Demographics linked to Social Security Disability Insurance numbers

While a high number of Americans are receiving disability benefits, increases in population and changes to the workforce are the main culprits.

Social Security Disability Insurance is an earned benefit. Only those who have paid into the system for a long enough period of time through payroll or self employment taxes are eligible for SSDI benefits.

SSDI is also only available to those who are seriously disabled - those who lack the ability to pursue any "substantial gainful activity" and whose physical or mental impairment is expected to keep them from working for at least a year. Most of those who apply for SSDI are denied.

Despite SSDI being an earned benefit that is available only to those who can prove they are suffering from severe disabilities, there has been a growing perception in recent years that too many people are becoming dependent on SSDI benefits. However, a closer look shows that SSDI benefits are not being handed out to unqualified individuals, but that demographic changes account for increases in the number of SSDI beneficiaries.

Higher population, more women in the workforce

In raw numbers, it is true that there are more people receiving SSDI benefits now than there have been historically. Beginning in the early 1990s, the number of SSDI beneficiaries began a steady climb. From 2004 to last year alone, the number of SSDI beneficiaries increased from 7.9 million to 11 million, with payouts totaling $78.2 billion and $140 billion in 2004 and 2013, respectively.

But, in this same time period, the approval rate for SSDI claims plummeted. In fact, the SSDI approval rate is currently the lowest it has been in four decades. What explains this discrepancy?

Risk of disability among workers peaks in the 50 to 64 age group. An overall swell in population is currently in or about to enter this high risk time of life as baby boomers and their children age. Add to that the fact that Social Security recently increased full retirement age to 66, and it means a high proportion of the overall working population is at peak risk of disability.

In addition to a higher overall population and the ratcheting up of the retirement age, the increased participation of women in the labor force accounts for much of the growth in the SSDI system. In the 1970s and 1980s, women began to enter the labor market in droves, increasing the overall number of workers in America. Now the bubble in worker population created when women began to take advantage of increased work opportunities is beginning to affect the SSDI system, as some of the earliest women to enter the workforce reach ages in which disability risk increases.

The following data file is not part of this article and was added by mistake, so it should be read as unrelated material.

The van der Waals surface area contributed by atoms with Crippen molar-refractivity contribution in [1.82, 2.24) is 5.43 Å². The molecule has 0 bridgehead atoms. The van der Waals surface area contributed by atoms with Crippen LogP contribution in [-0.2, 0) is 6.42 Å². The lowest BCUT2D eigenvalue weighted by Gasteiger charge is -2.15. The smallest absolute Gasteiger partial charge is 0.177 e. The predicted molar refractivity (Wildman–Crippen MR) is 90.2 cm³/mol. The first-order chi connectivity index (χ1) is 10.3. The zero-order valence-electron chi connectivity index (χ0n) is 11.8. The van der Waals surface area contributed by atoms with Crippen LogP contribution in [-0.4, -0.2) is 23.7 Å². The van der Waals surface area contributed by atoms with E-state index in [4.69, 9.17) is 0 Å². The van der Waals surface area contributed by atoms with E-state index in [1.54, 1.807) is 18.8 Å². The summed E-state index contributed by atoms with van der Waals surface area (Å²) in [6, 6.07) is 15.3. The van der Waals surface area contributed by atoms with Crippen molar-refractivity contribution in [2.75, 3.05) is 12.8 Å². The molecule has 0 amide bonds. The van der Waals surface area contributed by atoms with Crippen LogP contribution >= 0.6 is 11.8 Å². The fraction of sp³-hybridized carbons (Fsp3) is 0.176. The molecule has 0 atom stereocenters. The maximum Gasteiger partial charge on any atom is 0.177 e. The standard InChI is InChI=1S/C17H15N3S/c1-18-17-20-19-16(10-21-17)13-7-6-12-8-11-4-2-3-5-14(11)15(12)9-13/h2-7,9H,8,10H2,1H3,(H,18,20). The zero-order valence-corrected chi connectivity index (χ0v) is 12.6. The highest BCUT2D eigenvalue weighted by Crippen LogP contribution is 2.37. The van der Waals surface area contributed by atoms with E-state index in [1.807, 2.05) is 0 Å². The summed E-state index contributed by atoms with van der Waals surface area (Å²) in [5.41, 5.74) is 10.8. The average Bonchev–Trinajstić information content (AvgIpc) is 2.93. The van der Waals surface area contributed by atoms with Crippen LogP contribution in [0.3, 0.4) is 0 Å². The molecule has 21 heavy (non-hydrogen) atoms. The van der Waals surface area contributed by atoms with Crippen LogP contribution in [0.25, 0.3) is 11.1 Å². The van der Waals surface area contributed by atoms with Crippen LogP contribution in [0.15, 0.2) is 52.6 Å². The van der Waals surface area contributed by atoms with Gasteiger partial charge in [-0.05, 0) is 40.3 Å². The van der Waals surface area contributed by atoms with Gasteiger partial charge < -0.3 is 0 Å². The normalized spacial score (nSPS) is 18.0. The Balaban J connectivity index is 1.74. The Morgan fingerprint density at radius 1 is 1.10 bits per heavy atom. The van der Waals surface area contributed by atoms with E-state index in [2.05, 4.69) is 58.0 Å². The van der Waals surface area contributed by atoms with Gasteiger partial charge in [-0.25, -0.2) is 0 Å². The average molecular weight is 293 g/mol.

Women not only account for a larger labor force, they are also more likely to suffer a disability than their male counterparts. According to the CDC, arthritis, the most common disabling condition among adult Americans, is twice as likely to affect women. Between 1999 and 2009, the Social Security Administration saw a 42 percent increase in disability applications for men, compare to a 72 percent increase for women.

Get SSDI benefits with help from an attorney

The SSDI system is indeed strained. But, the funding issues are not entirely unexpected, and Congress can offset them easily with a temporary increase to the proportion of payroll taxes designated to disability insurance.

If you are suffering from a disability, do not feel like you are a drain on the system. You have earned your benefits, and bear no responsibility for lawmakers' failure to take into account demographic trends. Talk to a Social Security Disability attorney if your claim has been denied or if you otherwise need help pursuing SSDI benefits.

Keywords: disability, benefits, Social Security